"Attempts to delay and derail MATS will stall investments and jeopardize much-needed jobs that would be created both directly and indirectly from pollution control installation and construction projects as the electric sector transitions towards a cleaner generating fleet. EPA estimates that implementing this standard will provide employment for tens of thousands of Americans by supporting 46,000 short‐term construction jobs and 8,000 long‐term utility jobs. Other estimates predict higher jobs benefits. For example, the Economic Policy Institute’s updated February 2012 analysis estimates the standard will generate roughly 117,000 jobs by 2015.

"The history of the Clean Air Act shows that sound environmental policies like MATS can serve as a catalyst to innovation and job creation. We strongly urge Congress to oppose legislative efforts to undermine EPA’s clean air standards, such as S.J. Res. 37, which would permanently block EPA from setting sensible standards for toxic air emissions from power plants.”

Visit EcoWatch's CLEAN AIR ACT page for more related news on this topic.


American Businesses for Clean Energy (ABCE) with over 5,200 supporters nationwide is an initiative to demonstrate large and small business support for EPA's clean air standards and Congressional enactment of clean energy and climate legislation.

The American Sustainable Business Council (ASBC) is a growing coalition of business networks and businesses committed to advancing a new vision, framework and policies that support a vibrant, equitable and sustainable economy. The Council brings together the business perspective, experience and political will and strength to stimulate our economy, benefit our communities, and preserve our environment.  Today, the organizations that have joined in this partnership represent over 100,000 businesses and more than 200,000 entrepreneurs, owners, executives, investors and business professionals.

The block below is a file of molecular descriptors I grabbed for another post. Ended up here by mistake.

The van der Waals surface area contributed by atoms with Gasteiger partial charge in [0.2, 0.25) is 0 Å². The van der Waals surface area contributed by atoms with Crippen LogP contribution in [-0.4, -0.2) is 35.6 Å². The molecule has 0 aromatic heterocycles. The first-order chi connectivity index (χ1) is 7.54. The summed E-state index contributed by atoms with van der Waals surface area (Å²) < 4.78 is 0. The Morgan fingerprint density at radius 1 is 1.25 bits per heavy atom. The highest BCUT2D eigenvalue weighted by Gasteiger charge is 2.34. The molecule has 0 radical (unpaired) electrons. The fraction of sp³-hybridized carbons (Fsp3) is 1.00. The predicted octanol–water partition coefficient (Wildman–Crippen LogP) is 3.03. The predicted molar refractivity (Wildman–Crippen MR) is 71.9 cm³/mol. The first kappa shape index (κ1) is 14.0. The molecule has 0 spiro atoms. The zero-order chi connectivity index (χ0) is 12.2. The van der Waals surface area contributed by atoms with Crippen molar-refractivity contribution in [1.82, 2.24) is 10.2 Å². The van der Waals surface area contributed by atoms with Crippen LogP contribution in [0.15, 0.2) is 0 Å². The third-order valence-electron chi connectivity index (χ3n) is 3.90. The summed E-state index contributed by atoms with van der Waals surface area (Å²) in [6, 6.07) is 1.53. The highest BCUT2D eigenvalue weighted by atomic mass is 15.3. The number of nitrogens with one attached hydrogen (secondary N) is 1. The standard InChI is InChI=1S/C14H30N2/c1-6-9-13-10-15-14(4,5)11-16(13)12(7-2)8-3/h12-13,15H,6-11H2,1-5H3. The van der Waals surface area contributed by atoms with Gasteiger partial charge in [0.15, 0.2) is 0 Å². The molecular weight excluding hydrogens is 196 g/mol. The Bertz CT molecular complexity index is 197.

Ceres is a national coalition of major investors, businesses and public interest organizations working with companies to address sustainability challenges such as climate change and water scarcity.

Environmental Entrepreneurs (E2) is the independent business voice for the environment. E2 is a national community of individual business leaders who advocate for good environmental policy while building economic prosperity. E2 takes a reasoned, economically sound approach to environmental issues by relying on fact-based policy expertise. As the independent business voice in the debate, E2 is effective and delivers results at both the state and national levels through its bipartisan efforts.

The Main Street Alliance is a national network of state-based small business coalitions. The Alliance creates opportunities for small business owners to speak for ourselves, advancing public policies that are good for our businesses, our employees, and the communities we serve.